For decades, government programs have sought to encourage young women into traditional male-typical fields, such as engineering. At Brunel University today, female post-graduate engineering students are entitled to additional grants, what they put at over 34,000 US dollars per year, solely on the grounds of their gender. It’s—the media’s interest in this, absolute zero.
So this is happening, although it’s long been understood why women are far less inclined to go into engineering than, say, medicine, and regardless of the fact that fewer female graduates take up careers in engineering. Most female engineers never return to the profession after having children. So taxpayers are bribing women with little or no interest in the field to go into the profession, although they’re unlikely to have lengthy careers in it; and at the same time, they’re denying university places, and therefore engineering careers, to men.
Now, this is leading inevitably to higher female employment and lower male employment. Already, men outnumber—they have for some years—men outnumber women in Britain, as unemployed.
But this has serious consequences. We know that unemployment is a far-higher risk factor for male suicide than it is for female suicide. And the male—the differential between the male and the female suicide numbers has nearly doubled in the space of just 30 years; it’s now 3.5 to 1. Suicide is the leading cause of death of the young men in the UK. So, by denying the young men the same education and employment opportunities, the state is driving some of them to take their own lives.
They contribute to—the state also contributes to the high amount of suicide rate in other areas. We know that denying fathers access to children, following relationship breakdown, is a major driver of male suicide. How could it not be? So is the almost nonexistent provision of refuge places for male victims of domestic violence, which I’ll be talking about in a bit of detail. The state is making—the bottom line is, the state is making men’s lives so unbearable that, for many of them, they’d sooner end their lives than carry on; that’s the bottom line here.
And, by giving ever more privilege to women as a class, by disadvantaging men and denying them support, the state is killing men. It is really as black-and-white as that.
Now, who is it that finances the state that disadvantages men and boys in so many areas? It’s men, in the main, ironically. British men pay 72% of the income tax collected in the UK; women, only 28%. In US dollar terms, British men pay an extra 108 billion dollars (that’s 108 thousand million dollars) more income tax than British women. I’d be interested to know the equivalent figures in the States, given the population of the US is almost exactly five times that of the UK. If it’s proportionate, American men are paying an eye-watering additional $540,000,000,000 in income tax every year, compared with American women.
So it’s overwhelmingly men who finance the state-run institutions which assault the interests of men and boys. It’s overwhelmingly men who pay the salaries of the individuals working in those institutions. Men are sponsoring their own muggers.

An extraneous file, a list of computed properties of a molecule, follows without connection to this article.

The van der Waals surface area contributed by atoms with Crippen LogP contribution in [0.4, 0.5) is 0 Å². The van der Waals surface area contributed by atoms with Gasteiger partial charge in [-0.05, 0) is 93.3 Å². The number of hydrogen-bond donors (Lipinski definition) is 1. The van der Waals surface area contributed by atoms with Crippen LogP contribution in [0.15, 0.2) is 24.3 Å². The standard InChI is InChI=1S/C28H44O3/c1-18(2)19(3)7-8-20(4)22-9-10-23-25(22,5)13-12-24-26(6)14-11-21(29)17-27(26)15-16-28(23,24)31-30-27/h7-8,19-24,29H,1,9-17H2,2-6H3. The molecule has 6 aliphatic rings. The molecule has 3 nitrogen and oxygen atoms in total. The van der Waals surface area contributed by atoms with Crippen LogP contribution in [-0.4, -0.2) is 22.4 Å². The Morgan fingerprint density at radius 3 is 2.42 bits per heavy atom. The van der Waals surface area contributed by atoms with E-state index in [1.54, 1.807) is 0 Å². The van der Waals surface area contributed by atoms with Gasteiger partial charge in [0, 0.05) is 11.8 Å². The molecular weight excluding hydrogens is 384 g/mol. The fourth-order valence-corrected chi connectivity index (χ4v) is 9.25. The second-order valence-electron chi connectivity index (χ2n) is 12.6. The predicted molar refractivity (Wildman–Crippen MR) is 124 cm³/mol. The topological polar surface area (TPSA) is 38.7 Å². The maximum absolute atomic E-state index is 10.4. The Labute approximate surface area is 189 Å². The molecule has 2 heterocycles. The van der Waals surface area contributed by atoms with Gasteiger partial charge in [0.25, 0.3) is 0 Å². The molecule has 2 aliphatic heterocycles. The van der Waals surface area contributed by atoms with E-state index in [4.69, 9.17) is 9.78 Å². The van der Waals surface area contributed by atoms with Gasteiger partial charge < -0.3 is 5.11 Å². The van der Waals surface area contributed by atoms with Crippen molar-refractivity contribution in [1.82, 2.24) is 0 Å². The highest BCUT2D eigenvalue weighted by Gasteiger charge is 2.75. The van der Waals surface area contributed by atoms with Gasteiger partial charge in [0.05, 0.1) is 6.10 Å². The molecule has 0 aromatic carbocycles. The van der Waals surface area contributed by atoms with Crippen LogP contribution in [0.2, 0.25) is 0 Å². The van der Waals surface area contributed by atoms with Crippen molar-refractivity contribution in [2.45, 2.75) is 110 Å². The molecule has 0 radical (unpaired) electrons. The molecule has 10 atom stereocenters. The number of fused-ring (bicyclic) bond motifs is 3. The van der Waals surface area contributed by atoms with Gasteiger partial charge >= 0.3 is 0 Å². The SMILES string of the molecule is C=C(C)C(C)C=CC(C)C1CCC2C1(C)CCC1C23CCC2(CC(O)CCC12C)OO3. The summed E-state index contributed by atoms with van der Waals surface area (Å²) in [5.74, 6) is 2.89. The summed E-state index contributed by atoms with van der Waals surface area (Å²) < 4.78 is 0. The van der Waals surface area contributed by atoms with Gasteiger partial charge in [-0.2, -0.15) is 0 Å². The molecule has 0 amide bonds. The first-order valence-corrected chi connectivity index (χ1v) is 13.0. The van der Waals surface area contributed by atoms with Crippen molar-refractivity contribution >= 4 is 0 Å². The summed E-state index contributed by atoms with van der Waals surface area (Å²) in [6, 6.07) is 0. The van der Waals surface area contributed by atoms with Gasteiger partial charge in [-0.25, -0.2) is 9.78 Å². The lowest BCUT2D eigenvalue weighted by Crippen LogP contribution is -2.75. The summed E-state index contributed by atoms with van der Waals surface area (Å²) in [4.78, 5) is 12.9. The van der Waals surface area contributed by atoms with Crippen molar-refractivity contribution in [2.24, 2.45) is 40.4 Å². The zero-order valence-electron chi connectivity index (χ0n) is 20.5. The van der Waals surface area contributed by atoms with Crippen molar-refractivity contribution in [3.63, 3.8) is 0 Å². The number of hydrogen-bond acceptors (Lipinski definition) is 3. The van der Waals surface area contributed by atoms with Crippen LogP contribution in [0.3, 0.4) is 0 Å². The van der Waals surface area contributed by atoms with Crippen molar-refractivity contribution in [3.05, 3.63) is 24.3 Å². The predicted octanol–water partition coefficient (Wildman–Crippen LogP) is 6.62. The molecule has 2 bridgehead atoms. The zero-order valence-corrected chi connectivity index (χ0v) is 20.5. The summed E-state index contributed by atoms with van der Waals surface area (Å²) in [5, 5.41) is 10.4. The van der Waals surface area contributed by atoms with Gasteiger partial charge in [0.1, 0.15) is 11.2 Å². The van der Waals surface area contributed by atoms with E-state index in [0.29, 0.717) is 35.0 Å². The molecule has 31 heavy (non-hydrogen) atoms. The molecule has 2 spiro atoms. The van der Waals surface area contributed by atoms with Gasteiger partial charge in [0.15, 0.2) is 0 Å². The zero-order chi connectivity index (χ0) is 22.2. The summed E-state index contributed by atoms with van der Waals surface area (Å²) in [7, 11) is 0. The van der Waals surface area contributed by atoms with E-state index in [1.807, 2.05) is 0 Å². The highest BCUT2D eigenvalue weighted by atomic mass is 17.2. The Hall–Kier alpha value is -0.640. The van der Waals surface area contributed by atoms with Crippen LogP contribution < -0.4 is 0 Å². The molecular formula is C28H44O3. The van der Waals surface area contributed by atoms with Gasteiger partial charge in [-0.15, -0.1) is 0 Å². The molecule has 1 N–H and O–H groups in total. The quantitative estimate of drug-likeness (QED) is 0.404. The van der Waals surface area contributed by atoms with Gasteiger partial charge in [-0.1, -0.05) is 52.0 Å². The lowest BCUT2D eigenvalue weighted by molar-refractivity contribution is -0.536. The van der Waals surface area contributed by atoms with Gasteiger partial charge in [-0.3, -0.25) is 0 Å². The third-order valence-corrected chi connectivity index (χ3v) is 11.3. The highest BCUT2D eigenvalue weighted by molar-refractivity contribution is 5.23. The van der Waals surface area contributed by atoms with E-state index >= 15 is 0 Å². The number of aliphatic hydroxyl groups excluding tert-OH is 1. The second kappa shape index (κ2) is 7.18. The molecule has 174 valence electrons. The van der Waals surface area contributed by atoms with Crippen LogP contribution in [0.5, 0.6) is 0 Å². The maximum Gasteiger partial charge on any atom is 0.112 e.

Across the developed world, there’s an unholy alliance between the state and feminists. Feminists always make the disadvantaging of men worse than it would otherwise be. Given that they are female supremacists, driven by misandry, the hatred of men and boys, how could it possibly be otherwise?
Feminism has some key vulnerabilities, though, as an ideology, one of which is becoming ever more apparent over time: Feminists’ appetite for advantaging women and girls over men and boys is insatiable. For over 30 years, feminists have worked through the state to attack many of the pillars of civilized society, most notably marriage and the nuclear family. We’re seeing ever more examples of outrageous advantaging of women and girls, such as the $34,000 additional grants I mentioned earlier on. And, as advantaging of women and girls and the disadvantaging of men and boys becomes ever more obvious to more people, opposition to feminists will inevitably rise.
So what—so, the $64,000 question—what options do citizens in democratic countries have to stop the state assaulting the human rights of men and boys? Decade after decade, men and women have sought to influence governments through presenting rational arguments. So how does that work out, when those arguments show the state’s preferred policy directions are harming men?
Let’s look at one of our key areas of interest: domestic violence. Huge numbers of studies tell us that women are at least as physically aggressive toward intimate partners as men. It’s long been known that while most domestic violence is reciprocal, where it’s one-way, the perpetrator is more likely to be a woman than a man. And feminists will tell you that this is because female perpetrators are actively acting proactively, in self-defense; a pre-emptive strike, if you like, I guess. It’s very rarely the case, though. Dr. Nicola Graham-Kevan, a leading British authority on domestic violence, reports that just 4% of women, female perpetrators, cite self-defense as a motivation—4%.